Did the Early Church Support Socialism?

I was reading in Acts the other day and thought that this sounded a whole lot like socialism:

All who believed were together and held everything in common, and they began selling their property and possessions and began distributing the proceeds to everyone, as anyone had need.  (Acts 2:44-45 NET)

Being an American, it is hard to grasp that socialism could possibly be a good thing. But if it worked for the early Church, then should we not continue doing this in our churches today? Or is it that this is not socialism that I am reading here? Let me know your thoughts.

MSE

Advertisements

11 thoughts on “Did the Early Church Support Socialism?

    1. I believe you’re right. Any time it’s been attempted, it has only ended with someone(s) taking all the power for themselves and controlling others. I guess its the fallen state of things.

    1. Whatever it is (socialism or not), should we not do a better job of practicing it in our churches? Or will the outcome be the same (since we live in a fallen world)?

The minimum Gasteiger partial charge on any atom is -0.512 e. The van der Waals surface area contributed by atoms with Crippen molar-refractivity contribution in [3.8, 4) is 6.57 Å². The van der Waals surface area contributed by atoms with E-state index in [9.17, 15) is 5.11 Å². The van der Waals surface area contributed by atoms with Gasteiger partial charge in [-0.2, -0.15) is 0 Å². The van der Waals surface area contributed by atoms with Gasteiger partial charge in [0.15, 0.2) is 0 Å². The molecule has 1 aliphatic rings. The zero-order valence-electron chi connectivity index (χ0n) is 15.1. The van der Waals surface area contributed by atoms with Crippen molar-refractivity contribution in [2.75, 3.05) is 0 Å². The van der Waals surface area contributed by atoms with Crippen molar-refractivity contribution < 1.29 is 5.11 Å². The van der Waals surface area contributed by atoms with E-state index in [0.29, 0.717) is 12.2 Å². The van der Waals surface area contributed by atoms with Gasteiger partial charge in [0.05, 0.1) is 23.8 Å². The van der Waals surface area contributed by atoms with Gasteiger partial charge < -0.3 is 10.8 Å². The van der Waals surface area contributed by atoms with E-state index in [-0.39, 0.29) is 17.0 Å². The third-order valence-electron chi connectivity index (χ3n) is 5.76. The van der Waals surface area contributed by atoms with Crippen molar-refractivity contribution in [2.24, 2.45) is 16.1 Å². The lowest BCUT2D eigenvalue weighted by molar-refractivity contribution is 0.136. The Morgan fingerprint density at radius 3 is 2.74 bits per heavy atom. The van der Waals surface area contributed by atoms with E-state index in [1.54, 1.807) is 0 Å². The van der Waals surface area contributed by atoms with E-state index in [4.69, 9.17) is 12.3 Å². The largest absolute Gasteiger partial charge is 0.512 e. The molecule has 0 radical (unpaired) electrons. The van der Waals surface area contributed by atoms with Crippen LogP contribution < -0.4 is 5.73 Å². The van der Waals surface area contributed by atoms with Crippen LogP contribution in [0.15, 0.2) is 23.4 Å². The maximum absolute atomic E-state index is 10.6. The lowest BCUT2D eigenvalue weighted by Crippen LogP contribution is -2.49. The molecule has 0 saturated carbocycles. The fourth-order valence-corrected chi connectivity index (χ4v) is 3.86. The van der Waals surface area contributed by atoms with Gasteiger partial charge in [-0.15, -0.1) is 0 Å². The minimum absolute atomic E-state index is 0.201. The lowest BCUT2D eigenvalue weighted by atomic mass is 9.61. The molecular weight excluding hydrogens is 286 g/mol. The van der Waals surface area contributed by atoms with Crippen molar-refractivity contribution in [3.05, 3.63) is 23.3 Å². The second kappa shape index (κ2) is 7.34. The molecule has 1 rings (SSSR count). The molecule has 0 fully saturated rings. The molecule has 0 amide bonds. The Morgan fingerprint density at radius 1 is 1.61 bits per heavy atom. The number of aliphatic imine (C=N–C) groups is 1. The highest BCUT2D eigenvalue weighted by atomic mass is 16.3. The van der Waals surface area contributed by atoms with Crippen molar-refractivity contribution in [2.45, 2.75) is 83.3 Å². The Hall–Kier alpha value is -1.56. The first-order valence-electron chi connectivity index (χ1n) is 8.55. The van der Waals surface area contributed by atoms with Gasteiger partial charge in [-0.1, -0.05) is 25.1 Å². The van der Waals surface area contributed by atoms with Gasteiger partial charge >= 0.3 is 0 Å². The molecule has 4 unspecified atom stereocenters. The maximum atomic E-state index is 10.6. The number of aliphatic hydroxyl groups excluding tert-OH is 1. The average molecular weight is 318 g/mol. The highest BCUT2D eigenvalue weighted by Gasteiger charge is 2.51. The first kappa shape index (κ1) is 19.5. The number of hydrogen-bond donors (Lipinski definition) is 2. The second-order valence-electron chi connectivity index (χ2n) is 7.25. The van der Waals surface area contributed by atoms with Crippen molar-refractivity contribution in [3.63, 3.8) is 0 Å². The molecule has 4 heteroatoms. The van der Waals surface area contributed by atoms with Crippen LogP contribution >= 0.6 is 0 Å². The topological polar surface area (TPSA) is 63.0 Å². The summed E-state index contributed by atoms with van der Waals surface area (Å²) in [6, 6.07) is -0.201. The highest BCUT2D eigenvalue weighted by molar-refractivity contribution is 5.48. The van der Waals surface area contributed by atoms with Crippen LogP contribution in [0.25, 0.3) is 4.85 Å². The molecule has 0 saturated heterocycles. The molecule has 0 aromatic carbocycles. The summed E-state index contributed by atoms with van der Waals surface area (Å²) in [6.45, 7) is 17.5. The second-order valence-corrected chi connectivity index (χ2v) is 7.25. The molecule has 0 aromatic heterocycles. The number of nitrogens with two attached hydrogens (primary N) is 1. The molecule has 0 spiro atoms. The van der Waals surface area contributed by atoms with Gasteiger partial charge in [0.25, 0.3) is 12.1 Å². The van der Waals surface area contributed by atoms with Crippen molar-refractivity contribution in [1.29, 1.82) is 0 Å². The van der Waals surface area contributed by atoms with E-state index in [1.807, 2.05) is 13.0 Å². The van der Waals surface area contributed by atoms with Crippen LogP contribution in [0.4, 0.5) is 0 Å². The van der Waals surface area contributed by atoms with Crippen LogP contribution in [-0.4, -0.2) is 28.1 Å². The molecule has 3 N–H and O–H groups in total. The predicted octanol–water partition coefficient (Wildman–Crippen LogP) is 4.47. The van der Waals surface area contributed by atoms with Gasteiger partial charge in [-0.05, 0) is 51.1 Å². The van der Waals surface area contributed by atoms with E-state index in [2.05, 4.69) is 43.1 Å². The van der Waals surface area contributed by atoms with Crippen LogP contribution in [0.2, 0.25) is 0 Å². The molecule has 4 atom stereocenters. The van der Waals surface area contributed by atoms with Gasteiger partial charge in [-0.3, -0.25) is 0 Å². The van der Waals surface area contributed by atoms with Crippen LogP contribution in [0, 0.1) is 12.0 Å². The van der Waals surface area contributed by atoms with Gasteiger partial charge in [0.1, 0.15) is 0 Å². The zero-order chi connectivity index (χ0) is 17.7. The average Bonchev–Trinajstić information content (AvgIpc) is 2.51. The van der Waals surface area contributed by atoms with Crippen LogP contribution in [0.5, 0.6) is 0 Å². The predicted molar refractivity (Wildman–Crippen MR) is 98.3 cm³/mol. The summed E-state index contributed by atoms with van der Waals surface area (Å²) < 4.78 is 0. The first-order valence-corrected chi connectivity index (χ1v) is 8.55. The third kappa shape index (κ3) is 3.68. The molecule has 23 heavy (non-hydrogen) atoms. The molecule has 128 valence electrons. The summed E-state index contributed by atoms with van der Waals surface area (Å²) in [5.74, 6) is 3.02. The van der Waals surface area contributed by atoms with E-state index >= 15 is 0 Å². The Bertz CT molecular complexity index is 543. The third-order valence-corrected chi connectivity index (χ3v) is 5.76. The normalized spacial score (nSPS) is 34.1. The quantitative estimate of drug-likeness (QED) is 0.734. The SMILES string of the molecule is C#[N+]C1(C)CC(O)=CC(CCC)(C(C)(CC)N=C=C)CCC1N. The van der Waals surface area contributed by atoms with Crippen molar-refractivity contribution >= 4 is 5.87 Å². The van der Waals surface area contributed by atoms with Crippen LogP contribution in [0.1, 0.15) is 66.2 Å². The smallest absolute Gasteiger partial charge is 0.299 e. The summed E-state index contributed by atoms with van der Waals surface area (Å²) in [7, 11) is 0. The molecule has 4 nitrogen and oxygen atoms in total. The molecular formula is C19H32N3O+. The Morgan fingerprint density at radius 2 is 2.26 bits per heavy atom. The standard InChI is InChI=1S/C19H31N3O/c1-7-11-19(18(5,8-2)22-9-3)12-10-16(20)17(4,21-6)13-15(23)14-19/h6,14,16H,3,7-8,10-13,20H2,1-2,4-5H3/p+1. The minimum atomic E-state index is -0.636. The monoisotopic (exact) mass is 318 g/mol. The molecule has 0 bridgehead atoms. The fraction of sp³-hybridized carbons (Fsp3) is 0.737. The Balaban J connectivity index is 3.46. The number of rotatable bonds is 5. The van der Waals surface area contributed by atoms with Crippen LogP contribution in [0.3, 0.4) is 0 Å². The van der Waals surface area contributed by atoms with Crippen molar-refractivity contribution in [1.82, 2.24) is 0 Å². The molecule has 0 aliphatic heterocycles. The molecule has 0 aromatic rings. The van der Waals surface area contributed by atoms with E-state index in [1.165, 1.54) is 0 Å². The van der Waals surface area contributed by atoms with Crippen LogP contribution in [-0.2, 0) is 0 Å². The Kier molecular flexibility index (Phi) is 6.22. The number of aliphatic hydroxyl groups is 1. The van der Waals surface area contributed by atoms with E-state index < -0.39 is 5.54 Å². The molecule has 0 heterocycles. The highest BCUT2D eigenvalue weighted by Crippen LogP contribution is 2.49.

1. we should and can take small steps. the biggest hurdle is the transcultural shift. it was pretty common for groups to move from place to place, live together, and share things in the cultural mileu of the early church. in ours, it just seems socialistic and weird. at my church, some people have tried living together and sharing bills, cars, responsibilities, etc. others have just been more open-handed with their cash and stuff. i had to visit the doctor recently and came up short for the bill, so some of my community pitched in and helped pay it. I think that’s an example of Acts 2 in the 21st century.

  1. That’s an excellent example of Acts 2 in the 21st century! That’s awesome, Luke! Unfortunately that’s the exception and not the rule in most churches.

Leave a Reply

Fill in your details below or click an icon to log in:

WordPress.com Logo

You are commenting using your WordPress.com account. Log Out /  Change )

Google+ photo

You are commenting using your Google+ account. Log Out /  Change )

Twitter picture

You are commenting using your Twitter account. Log Out /  Change )

Facebook photo

You are commenting using your Facebook account. Log Out /  Change )

w

Connecting to %s